Nikkei Asia has been sniffing around the Google supply chain and came away with a fun pair of Google rumors. The first is that Google is so optimistic about Pixel 6 sales that it is increasing production capacity for the device by 50 percent. The second is that the Pixel 6’s “Google Tensor” SoC is headed to Chromebooks around 2023.
First, Pixel 6 optimism: Nikkei reports that Google “has high hopes for the Pixel 6 range and has asked suppliers to prepare 50% more production capacity for the handsets compared with the pre-pandemic level in 2019.” Google shipped 7 million phones in 2019, according to research firm IDC, so Google is hoping for 10.5 million in sales. For a gut check, Apple ships over 200 million iPhones a year, and Samsung ships anywhere from 260 million to 300 million phones.
Google has many reasons to be optimistic about the Pixel 6. The device marks the company’s return to the flagship smartphone market after bowing out in 2020 with the mid-range Pixel 5. It will be the first phone to ship with the hyped-up “Google Tensor” SoC, Google’s first self-branded main smartphone SoC. With its own SoC, there’s nothing to stop Google from dramatically increasing the life span of Pixel phones above the current three-year mark, which we’re really hoping the company does. Google’s image-stacking camera algorithms have long made the company a leader in the smartphone camera quality wars, but it has also rested on its laurels when it comes to hardware, choosing to ship essentially the same camera sensor in the Pixel 2, 3, 3a, 4, 4a, 5, and 5a. The Pixel 6 will mark the first big camera upgrade in years, and expectations are high for what Google can do with modern camera hardware. The phone will also be the first to ship with Android 12, which puts a beautiful color-changing UI front and center. It will look great in all the commercials.
Google has confirmed that the Pixel 6 is coming with a “Google Tensor” SoC, but other than the name, the company hasn’t detailed the makeup of the chip or provided technical details. Judging by the rumor mill, the chip seems to be nothing more than a rebranded Samsung Exynos with some extra Google AI bits. Google only fanned the flames of this theory when it announced Tensor, saying, “The highlight of Tensor is that it can process Google’s most powerful AI and ML models directly on [the Pixel 6].” That’s the highlight? Just AI and not far more impactful areas of SoC development like the CPU?
Google seems to be “making” smartphone SoCs the same way it was making Nexus phones: by slightly tweaking the work of other companies. My favorite rumor is that the Google Tensor has an Exynos model number—Exynos-9855—at Samsung LSI. That would put the chip between the current Galaxy S21 Exynos 2100 (model number 9840) and next year’s Exynos 2200 (supposedly, model number 9925).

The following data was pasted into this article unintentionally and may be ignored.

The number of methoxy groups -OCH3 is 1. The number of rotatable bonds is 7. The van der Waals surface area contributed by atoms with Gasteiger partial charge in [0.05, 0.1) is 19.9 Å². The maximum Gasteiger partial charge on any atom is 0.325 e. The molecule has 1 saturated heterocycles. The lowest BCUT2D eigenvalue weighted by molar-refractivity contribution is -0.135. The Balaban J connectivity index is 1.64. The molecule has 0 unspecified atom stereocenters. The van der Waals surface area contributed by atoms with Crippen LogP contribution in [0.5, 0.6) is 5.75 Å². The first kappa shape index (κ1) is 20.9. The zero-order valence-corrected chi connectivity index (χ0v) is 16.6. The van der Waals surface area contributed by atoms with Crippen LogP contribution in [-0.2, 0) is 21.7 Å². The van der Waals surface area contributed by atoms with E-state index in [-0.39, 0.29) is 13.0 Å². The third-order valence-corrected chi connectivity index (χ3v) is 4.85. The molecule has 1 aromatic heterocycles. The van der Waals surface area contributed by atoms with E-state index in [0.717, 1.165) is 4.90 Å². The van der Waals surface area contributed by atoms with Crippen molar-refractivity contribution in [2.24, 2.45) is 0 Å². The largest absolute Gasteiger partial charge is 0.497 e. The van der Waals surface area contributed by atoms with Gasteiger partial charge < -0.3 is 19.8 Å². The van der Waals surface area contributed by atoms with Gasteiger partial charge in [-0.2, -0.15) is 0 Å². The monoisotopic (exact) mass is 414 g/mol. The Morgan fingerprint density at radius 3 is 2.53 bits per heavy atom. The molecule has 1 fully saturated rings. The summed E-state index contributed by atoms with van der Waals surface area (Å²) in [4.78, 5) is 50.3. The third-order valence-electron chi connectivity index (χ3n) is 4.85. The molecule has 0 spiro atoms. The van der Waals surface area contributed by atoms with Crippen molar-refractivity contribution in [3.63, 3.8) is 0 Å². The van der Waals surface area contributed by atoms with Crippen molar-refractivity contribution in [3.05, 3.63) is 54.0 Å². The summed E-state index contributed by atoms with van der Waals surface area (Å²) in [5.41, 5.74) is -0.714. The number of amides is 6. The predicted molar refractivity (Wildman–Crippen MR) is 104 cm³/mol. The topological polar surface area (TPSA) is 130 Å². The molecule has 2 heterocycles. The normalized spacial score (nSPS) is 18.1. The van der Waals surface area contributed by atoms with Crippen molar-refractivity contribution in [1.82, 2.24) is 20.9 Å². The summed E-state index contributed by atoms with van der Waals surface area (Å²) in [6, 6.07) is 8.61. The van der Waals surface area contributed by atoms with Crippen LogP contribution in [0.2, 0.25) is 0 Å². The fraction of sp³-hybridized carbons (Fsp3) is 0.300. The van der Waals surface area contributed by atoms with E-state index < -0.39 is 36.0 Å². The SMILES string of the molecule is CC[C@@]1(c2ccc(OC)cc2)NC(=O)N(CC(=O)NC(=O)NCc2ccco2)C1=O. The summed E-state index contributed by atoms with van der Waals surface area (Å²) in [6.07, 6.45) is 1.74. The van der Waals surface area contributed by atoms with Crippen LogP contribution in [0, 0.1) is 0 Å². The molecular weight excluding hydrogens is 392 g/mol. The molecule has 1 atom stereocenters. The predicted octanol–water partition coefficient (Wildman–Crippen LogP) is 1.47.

So with the idea that Google SoCs are tweaked and rebranded Exynos chips, it would not be a huge deal to stick an Exynos chip in a Chromebook. Samsung has been doing that for years. Shipping Tensor chips in Chromebooks was actually a part of the original Axios rumor that started all this Google “Whitechapel” stuff. “Google has made significant progress toward developing its own processor to power future versions of its Pixel smartphone as soon as next year,” the 2020 report said, adding, “and eventually Chromebooks as well.”
Nikkei now says Tensor chips for Chrome OS laptops and tablets are happening “around 2023,” which would be several iterations deep into Google’s custom SoC journey.
Google has to start somewhere with custom SoCs, but the company doesn’t seem close to Apple right now. The main difference between the two companies is that Apple has an in-house CPU design team with totally custom silicon that is light years ahead of the ARM competition. Apple got there by buying an entire chip design firm, PA Semi, back in 2008. Apple is also a $2 trillion hardware company and has significantly invested in silicon design because it’s a core part of the company. Google is an advertising company with a hardware division as a small side hobby and has not made an Apple-style investment in silicon. Various Google divisions have developed in-house hardware, but unless we see a VP of Google Silicon and a division-independent chip-design team, any chip expertise is most likely split up across Google divisions, with little cross-communication.
The company most inspired by Apple in terms of investment, and not just branding, is Qualcomm, which recently bought chip design firm Nuvia for $1.4 billion. Nuvia hasn’t shipped a product yet, but the CEO was formerly Apple’s chief CPU architect for nearly a decade and, as the new SVP of Qualcomm Engineering, will hopefully remake the company in Apple’s image. While Samsung, Huawei, and MediaTek all ship off-the-shelf ARM CPUs and therefore are mostly even, Qualcomm has a chance to rise above the fray with better-than-ARM CPU designs. Samsung is trying to differentiate Exynos SoCs by making a GPU deal with AMD, but as with Google, this seems to be more of a grasp at what it can accomplish rather than what’s important, which, first and foremost, is a strong CPU.